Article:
[‘THE POWER OF THE DOG’ Review] Campion’s methodically-paced Western lassos repressed homosexuality, calculating revenge


Travis Leamons // Film Critic


Rated R, 128 minutes.
Director: Jane Campion
Cast: Benedict Cumberbatch, Kirsten Dunst, Jesse Plemons, Kodi Smit-McPhee, Thomasin McKenzie, Keith Carradine, Frances Conroy, and Adam Beach

“When my father passed, I wanted nothing more than my mother’s happiness. For what kind of man would I be if I did not help my mother? If I did not save her?”

These words open THE POWER OF THE DOG. And much like the quotes an author chooses to precede a work of literature, they often go overlooked by the reader. It isn’t until you finish and go back to the start that you begin to see why the author included the passage. This is the case with Jane Campion’s latest. The narration could easily be dismissed. It is nuanced, though direct with its meaning. The orator is Peter (Kodi Smit-McPhee), a lanky priss interested in biology and seemingly out of place on a Midwest ranch in 1925. Peter’s debut is assisting his widowed mother, Rose (Kirsten Dunst), in a small dining room, waiting on a dozen liquored-up cowboys and being called “Nancy” because of his effeminate demeanor.    

Among the dinner guests are Phil and George Burbank (Benedict Cumberbatch and Jesse Plemons, respectively). Phil is two years older than his brother George, and they couldn’t be more different. George is feeble-minded, stout, and amenable. Phil is educated, lean, and rough. Campion takes her time introducing the brothers and the mother and son before putting all four under the same roof. Looking to loosen the reigns in herding cattle – a vocation he’s been doing with his brother since the turn of the twentieth century – and move towards high society (or Sassiety, as Phil likes to call it), George takes Rose as his wife.   

Marital bliss is met with Phil’s blistering resentment. He smells something awful, a foul stench emanating beyond his sweat-stained clothes and the fresh cowpies now dried and caking his boots. Phil believes Rose is with George for his money. Peter’s reappearance in the summer after university schooling hits Phil differently than when they first crossed paths months earlier. As he psychologically torments the mother, Phil takes a considerate interest in Peter, showing him the ropes of being a ranch hand just like his former mentor Bronco Henry groomed him. 

Phil Burbank is a vindictive son of a gun played with vicious panache. Campion takes what would be a scenery-chewing supporting heel in an old western and makes him the focus. Cumberbatch’s steely-eyed countenance, weatherworn like the hat on his head, is a menace. He speaks his mind regardless of who is in earshot, while milquetoast George prefers not to raise his voice. Unlike the rest of the cattle wranglers, Phil does everything from sheering hide to castrating steers without gloves, just to show the rest how much of a man he is. But it is what he does in the wilderness, away from prying eyes, where Phil is most liberated. He acts out homoerotic fantasies built on his past relationship with the deceased Bronco Henry. The reveal isn’t meant to shock. If anything, it demythologizes the ways of the West. Or why Phil doesn’t like change. Seeing his brother happy and in love is a reminder of his own misery and repressed homosexuality.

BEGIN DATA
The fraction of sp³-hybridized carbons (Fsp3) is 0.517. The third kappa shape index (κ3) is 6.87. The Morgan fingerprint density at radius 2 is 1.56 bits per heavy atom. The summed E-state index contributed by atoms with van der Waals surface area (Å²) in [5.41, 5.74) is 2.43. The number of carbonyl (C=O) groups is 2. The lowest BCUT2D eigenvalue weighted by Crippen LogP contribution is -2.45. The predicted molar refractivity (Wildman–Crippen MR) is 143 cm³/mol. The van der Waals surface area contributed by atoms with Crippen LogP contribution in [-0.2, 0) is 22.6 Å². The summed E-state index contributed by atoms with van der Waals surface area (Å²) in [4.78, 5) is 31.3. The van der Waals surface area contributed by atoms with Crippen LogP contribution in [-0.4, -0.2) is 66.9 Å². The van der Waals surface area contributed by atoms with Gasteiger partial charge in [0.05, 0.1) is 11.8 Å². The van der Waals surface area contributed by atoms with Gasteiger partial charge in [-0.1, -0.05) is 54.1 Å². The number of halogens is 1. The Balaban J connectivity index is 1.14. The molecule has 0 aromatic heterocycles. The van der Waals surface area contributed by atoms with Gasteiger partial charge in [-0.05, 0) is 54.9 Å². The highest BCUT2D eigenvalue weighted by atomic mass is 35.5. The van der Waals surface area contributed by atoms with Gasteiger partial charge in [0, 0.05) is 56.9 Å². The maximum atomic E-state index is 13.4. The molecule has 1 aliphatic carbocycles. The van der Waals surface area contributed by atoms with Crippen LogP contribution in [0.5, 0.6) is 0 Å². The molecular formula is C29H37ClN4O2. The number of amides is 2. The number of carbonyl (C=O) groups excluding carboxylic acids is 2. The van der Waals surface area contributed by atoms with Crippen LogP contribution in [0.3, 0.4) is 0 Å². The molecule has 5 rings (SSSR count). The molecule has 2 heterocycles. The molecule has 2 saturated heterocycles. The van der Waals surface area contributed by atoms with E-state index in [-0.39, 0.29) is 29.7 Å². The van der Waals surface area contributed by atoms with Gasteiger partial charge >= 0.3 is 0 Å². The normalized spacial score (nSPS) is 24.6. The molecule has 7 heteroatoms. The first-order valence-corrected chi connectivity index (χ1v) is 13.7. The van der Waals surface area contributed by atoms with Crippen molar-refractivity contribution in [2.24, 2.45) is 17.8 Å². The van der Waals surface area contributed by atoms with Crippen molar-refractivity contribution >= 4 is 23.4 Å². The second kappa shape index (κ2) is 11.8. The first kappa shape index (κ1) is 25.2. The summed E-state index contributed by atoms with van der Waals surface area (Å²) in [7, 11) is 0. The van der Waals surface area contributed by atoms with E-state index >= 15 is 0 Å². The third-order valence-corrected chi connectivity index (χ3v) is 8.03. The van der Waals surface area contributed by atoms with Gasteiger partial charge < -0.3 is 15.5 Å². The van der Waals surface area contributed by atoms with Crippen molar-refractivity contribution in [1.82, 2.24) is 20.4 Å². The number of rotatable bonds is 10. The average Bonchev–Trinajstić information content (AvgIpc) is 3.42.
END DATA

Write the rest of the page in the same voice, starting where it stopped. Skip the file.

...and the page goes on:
THE POWER OF THE DOG is a slow burn that is likely to turn off the casual viewer. The narrative moves along like shadows cascading over the setting’s mountainous Montana backdrop. However, patience pays off in a surprising fashion, albeit with an abrupt ending that may be too understated to provide substantial closure. (If you find this to be the case, refer back to the italicized text at top.)   

Performance-wise, Cumberbatch commands the most attention. Phil Burbank has a beguiling presence in how he gets under Rose’s skin; his banjo strumming as she plays the piano is brilliantly executed. Unfortunately, everyone in Cumberbatch’s presence is pretty much hanging out in the shade, his shadow looming large. Real-life couple Dunst and Plemons don’t have much chemistry; their on-screen marriage comes across as a matter of convenience than true love. The real surprise is Kodi Smit-McPhee. He looks like the western equivalent of an emo kid on the outside. Taking him under his wing, Phil thinks he’s the more calculating of the two. But Peter is a doctor in training, and his clinical coldness keeps him as sharp as a scalpel.  

This film will hit differently for many. Thematic metaphors and subtext abound, and countless think-piece essays will be written. I disagree with describing Campion’s adaptation of Thomas Savage’s 1967 novel as another revisionist western about cowboys. All movie westerns are revisions of the past. Just because Hollywood has primarily held on to the myth of the West and the hero cowboy doesn’t mean it’s the only story. Such a limited perspective for a broad enough film genre is absurd. Besides, Larry McMurtry (LONESOME DOVE) put it best when he wrote about the misimpressions people have about cowboys and how they are perceived. In a collection of essays released a year after Savage’s novel, McMurtry acknowledges, “I think it would be facile to assume… that most cowboys are repressed homosexuals. Most cowboys are repressed heterosexuals.”   

Grade: B+

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